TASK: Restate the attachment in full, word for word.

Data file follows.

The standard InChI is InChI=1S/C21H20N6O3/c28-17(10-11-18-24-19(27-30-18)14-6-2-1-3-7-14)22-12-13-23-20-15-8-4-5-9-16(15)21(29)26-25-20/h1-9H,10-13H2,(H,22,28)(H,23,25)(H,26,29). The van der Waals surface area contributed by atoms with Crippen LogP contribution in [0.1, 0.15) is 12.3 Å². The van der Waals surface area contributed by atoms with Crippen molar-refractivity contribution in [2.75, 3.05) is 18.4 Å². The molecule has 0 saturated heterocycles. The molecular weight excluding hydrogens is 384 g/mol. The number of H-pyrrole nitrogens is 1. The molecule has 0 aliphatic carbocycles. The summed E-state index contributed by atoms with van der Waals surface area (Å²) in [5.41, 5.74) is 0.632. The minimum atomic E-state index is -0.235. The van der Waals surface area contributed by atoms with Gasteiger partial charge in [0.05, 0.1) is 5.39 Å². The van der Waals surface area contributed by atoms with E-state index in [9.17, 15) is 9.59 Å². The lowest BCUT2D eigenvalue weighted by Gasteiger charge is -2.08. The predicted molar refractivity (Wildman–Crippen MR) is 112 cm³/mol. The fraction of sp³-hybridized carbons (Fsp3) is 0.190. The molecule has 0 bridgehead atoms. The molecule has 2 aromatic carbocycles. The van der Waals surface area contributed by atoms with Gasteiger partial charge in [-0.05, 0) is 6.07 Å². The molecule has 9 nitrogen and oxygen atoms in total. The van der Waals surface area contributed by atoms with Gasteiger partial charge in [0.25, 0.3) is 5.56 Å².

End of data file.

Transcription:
The standard InChI is InChI=1S/C21H20N6O3/c28-17(10-11-18-24-19(27-30-18)14-6-2-1-3-7-14)22-12-13-23-20-15-8-4-5-9-16(15)21(29)26-25-20/h1-9H,10-13H2,(H,22,28)(H,23,25)(H,26,29). The van der Waals surface area contributed by atoms with Crippen LogP contribution in [0.1, 0.15) is 12.3 Å². The van der Waals surface area contributed by atoms with Crippen molar-refractivity contribution in [2.75, 3.05) is 18.4 Å². The molecule has 0 saturated heterocycles. The molecular weight excluding hydrogens is 384 g/mol. The number of H-pyrrole nitrogens is 1. The molecule has 0 aliphatic carbocycles. The summed E-state index contributed by atoms with van der Waals surface area (Å²) in [5.41, 5.74) is 0.632. The minimum atomic E-state index is -0.235. The van der Waals surface area contributed by atoms with Gasteiger partial charge in [0.05, 0.1) is 5.39 Å². The van der Waals surface area contributed by atoms with E-state index in [9.17, 15) is 9.59 Å². The lowest BCUT2D eigenvalue weighted by Gasteiger charge is -2.08. The predicted molar refractivity (Wildman–Crippen MR) is 112 cm³/mol. The fraction of sp³-hybridized carbons (Fsp3) is 0.190. The molecule has 0 bridgehead atoms. The molecule has 2 aromatic carbocycles. The van der Waals surface area contributed by atoms with Gasteiger partial charge in [-0.05, 0) is 6.07 Å². The molecule has 9 nitrogen and oxygen atoms in total. The van der Waals surface area contributed by atoms with Gasteiger partial charge in [0.25, 0.3) is 5.56 Å².